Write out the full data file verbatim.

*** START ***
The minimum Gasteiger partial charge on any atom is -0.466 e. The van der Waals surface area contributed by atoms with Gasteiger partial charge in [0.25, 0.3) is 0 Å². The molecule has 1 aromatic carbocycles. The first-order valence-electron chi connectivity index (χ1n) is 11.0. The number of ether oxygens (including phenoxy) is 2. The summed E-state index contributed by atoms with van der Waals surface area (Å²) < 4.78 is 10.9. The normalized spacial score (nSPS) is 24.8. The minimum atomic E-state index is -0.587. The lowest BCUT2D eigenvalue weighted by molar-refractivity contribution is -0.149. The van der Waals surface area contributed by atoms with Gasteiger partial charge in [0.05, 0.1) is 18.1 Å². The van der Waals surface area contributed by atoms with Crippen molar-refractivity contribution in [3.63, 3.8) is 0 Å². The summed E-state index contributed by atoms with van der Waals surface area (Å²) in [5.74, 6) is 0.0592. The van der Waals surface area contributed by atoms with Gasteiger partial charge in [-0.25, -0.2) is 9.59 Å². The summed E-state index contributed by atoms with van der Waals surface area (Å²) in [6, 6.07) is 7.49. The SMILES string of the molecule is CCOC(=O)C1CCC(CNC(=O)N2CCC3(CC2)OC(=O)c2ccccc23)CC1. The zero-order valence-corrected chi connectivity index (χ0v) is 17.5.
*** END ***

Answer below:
The minimum Gasteiger partial charge on any atom is -0.466 e. The van der Waals surface area contributed by atoms with Gasteiger partial charge in [0.25, 0.3) is 0 Å². The molecule has 1 aromatic carbocycles. The first-order valence-electron chi connectivity index (χ1n) is 11.0. The number of ether oxygens (including phenoxy) is 2. The summed E-state index contributed by atoms with van der Waals surface area (Å²) < 4.78 is 10.9. The normalized spacial score (nSPS) is 24.8. The minimum atomic E-state index is -0.587. The lowest BCUT2D eigenvalue weighted by molar-refractivity contribution is -0.149. The van der Waals surface area contributed by atoms with Gasteiger partial charge in [0.05, 0.1) is 18.1 Å². The van der Waals surface area contributed by atoms with Crippen molar-refractivity contribution in [3.63, 3.8) is 0 Å². The summed E-state index contributed by atoms with van der Waals surface area (Å²) in [5.74, 6) is 0.0592. The van der Waals surface area contributed by atoms with Gasteiger partial charge in [-0.25, -0.2) is 9.59 Å². The summed E-state index contributed by atoms with van der Waals surface area (Å²) in [6, 6.07) is 7.49. The SMILES string of the molecule is CCOC(=O)C1CCC(CNC(=O)N2CCC3(CC2)OC(=O)c2ccccc23)CC1. The zero-order valence-corrected chi connectivity index (χ0v) is 17.5.